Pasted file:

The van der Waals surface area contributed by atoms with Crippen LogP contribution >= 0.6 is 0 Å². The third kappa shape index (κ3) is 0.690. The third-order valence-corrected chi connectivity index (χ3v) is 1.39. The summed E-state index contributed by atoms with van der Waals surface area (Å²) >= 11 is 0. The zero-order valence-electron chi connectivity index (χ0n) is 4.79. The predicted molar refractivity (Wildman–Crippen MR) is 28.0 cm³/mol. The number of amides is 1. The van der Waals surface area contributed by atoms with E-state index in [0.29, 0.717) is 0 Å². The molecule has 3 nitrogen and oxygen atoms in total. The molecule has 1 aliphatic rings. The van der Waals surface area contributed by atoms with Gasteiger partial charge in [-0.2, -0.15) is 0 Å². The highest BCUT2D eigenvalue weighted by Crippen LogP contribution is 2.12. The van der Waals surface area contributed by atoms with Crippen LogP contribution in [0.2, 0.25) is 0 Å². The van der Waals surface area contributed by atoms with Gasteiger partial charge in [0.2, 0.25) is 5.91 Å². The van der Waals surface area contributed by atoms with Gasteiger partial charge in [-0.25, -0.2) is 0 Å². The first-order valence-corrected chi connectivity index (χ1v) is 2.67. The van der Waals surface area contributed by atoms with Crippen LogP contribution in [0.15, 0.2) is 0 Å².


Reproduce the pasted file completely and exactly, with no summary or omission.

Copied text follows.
The van der Waals surface area contributed by atoms with Crippen LogP contribution >= 0.6 is 0 Å². The third kappa shape index (κ3) is 0.690. The third-order valence-corrected chi connectivity index (χ3v) is 1.39. The summed E-state index contributed by atoms with van der Waals surface area (Å²) >= 11 is 0. The zero-order valence-electron chi connectivity index (χ0n) is 4.79. The predicted molar refractivity (Wildman–Crippen MR) is 28.0 cm³/mol. The number of amides is 1. The van der Waals surface area contributed by atoms with E-state index in [0.29, 0.717) is 0 Å². The molecule has 3 nitrogen and oxygen atoms in total. The molecule has 1 aliphatic rings. The van der Waals surface area contributed by atoms with Gasteiger partial charge in [-0.2, -0.15) is 0 Å². The highest BCUT2D eigenvalue weighted by Crippen LogP contribution is 2.12. The van der Waals surface area contributed by atoms with Crippen LogP contribution in [0.2, 0.25) is 0 Å². The van der Waals surface area contributed by atoms with Gasteiger partial charge in [0.2, 0.25) is 5.91 Å². The van der Waals surface area contributed by atoms with Gasteiger partial charge in [-0.25, -0.2) is 0 Å². The first-order valence-corrected chi connectivity index (χ1v) is 2.67. The van der Waals surface area contributed by atoms with Crippen LogP contribution in [0.15, 0.2) is 0 Å².